A few months ago, I wrote an article about my experience with the Call of Duty: Black Ops Cold War multiplayer Alpha and Beta. I called it a huge step back for the franchise, since Treyarch did not use the redesigned Modern Warfare engine in the development of Cold War. This means that the game is severely limited in animations, bullet physics, lighting, and sound. In short, Cold War is the same old Call of Duty we have been used to since Call of Duty 4: Modern Warfare and the Infinity Ward engine.
While these limitations persist, I confess that I may have been too harsh on Cold War. Playing the full game on the new PlayStation 5, Cold War really does look beautiful. The support for ray tracing to render shadows and increased fidelity photogrammetry rendered in native 4K literally shows the battlefields of Call of Duty in a new light. Treyarch and Raven Software have proven that an old dog can do new tricks when given the right gear. The power of the next-generation consoles (and modern PCs) has squeezed the very last ounce of tech out of the engine.
In my defence, when I did share my impressions of the Cold War Alpha, it was only available on the PlayStation 4, where the game did look drab. But I think that does reveal the limitations of this game: you only get to experience it at its best on next-gen. But far from being a criticism of last-gen consoles, I think it’s a reflection of the state of this game.
The best way to describe Black Ops Cold War is that it’s a Call of Duty game
With the release of Season One content update for Cold War, the Warzone game mode was updated with a new Cold War-themed map. For whatever reason, the Activision gods decided that Warzone should continue to run on the engine used by Modern Warfare (2019), so players are essentially Modern Warfare but with Cold War weapons. Playing a short game on the new map, I could instantly tell the difference in gun mechanics between Cold War and [Modern Warfare] Warzone. Guns feel more realistic and more powerful in the Modern Warfare engine. Going back to multiplayer on Cold War, no matter how beautiful the ray tracing, just feels like a step back.
If Activision ever allowed Infinity Ward to patch Modern Warfare so it could take full potential of next-gen console features (which they won’t), I have no doubt that it would be a significantly better game than Cold War.
But I am sure you’re wondering – technology aside – how is the game? Well, the best way to describe it is that it’s a Call of Duty game. If you’ve played any of the last five COD games, you’ll know what to expect. It’s completely average, with nothing to upset the core fanbase like jetpacks or laser weapons, and no real innovations. Expect the same three-lane maps with generic names and some Cold War-themed maps with generic names like ‘Cartel’.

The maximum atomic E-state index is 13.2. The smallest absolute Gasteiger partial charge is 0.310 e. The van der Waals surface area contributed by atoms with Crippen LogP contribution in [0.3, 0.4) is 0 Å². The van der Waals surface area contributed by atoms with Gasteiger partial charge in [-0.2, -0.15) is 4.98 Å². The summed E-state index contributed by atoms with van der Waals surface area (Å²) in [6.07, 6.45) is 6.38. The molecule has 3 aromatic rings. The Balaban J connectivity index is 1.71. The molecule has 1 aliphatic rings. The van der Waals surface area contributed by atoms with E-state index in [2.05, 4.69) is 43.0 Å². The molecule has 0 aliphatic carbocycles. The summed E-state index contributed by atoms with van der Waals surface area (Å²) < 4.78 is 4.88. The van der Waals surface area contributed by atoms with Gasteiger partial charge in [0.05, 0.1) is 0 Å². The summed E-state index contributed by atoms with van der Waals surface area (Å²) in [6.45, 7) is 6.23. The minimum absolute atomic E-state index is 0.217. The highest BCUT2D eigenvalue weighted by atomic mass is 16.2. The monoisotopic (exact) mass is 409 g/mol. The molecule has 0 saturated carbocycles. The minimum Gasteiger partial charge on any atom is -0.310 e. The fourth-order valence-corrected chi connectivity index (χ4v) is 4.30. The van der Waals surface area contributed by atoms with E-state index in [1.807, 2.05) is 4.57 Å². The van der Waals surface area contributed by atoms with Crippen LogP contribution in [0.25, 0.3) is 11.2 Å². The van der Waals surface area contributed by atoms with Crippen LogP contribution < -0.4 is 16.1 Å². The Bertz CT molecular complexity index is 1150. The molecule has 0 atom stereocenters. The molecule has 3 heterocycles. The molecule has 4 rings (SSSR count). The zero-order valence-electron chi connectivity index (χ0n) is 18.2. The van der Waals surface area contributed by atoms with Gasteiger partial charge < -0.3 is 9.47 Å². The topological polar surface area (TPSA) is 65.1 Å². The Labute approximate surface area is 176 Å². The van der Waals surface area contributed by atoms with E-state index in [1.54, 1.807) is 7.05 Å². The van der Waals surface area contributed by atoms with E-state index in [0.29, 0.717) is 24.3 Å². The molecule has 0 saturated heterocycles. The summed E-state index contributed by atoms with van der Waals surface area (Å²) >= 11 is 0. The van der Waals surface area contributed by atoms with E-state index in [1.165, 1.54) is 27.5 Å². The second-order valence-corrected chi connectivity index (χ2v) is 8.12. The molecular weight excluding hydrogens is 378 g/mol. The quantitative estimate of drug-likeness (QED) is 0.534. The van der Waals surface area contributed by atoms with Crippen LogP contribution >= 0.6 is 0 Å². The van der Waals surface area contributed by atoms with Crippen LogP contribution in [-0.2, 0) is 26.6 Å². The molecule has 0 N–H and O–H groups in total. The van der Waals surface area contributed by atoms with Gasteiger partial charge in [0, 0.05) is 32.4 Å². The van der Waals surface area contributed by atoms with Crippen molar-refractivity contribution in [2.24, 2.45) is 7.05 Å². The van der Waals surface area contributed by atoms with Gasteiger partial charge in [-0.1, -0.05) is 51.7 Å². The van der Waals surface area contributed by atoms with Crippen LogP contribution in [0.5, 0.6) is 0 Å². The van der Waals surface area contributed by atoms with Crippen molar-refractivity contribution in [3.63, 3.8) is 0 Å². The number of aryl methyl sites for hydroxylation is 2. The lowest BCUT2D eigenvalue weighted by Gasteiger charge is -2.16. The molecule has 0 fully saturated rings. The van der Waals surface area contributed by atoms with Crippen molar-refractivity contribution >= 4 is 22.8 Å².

The lack of innovation isn’t necessarily a terrible thing. My playtime has reached over 24 hours and I am enjoying the multiplayer experience overall, and it seems most of the player base agree with me. The Call of Duty community is more than happy to be given the same first-person shooter formula year after year and really just crave a stable experience.
As with every Treyarch Call of Duty game, there is also a Zombies mode with the traditional endless horde mode and a new 20-round mode where you evacuate after the final round. Zombies isn’t of much interest to me, so I have played very little of it, but the community seems to be quite happy with it.
There is nothing groundbreaking in the slightest about this yearly cash cow for Activision
Finally, after some backlash for its removal in the last Black Ops title, the single-player campaign mode makes a return. Set in the 1980s (here’s your 50th reminder that this game is set in the Cold War) you play as part of a small elite team tasked with eliminating a KGB spy codenamed ‘Perseus’. While COD campaigns are never particularly long, this one felt especially short.
As a history student, I can’t help but love the Cold War theme, but it is your standard depiction of America vs. Russia war game. Ronald Reagan is also resurrected from the dead to make a guest appearance in the game, although as much as the marketing would like you to believe otherwise, he is only seen in one cutscene at the beginning of the story.
The best parts of the campaign are the stealth sequences, which are sparingly placed throughout. They are non-linear and allow you to make a number of choices, adding replayability – something rare in a COD campaign. Speaking of replayability, there are also multiple endings in the campaign, each of them quite meaningful, which again, is quite refreshing. Overall, however, like the rest of the game, the campaign is completely average, but a nice addition, nonetheless.
So, should you pick up the seventeenth instalment of the Call of Duty franchise? If you’re a lover of first-person shooter games and are itching for something to play on your shiny new console, pick it up on sale. For everyone else, I would give it a pass, there is nothing groundbreaking in the slightest about this yearly cash cow for Activision.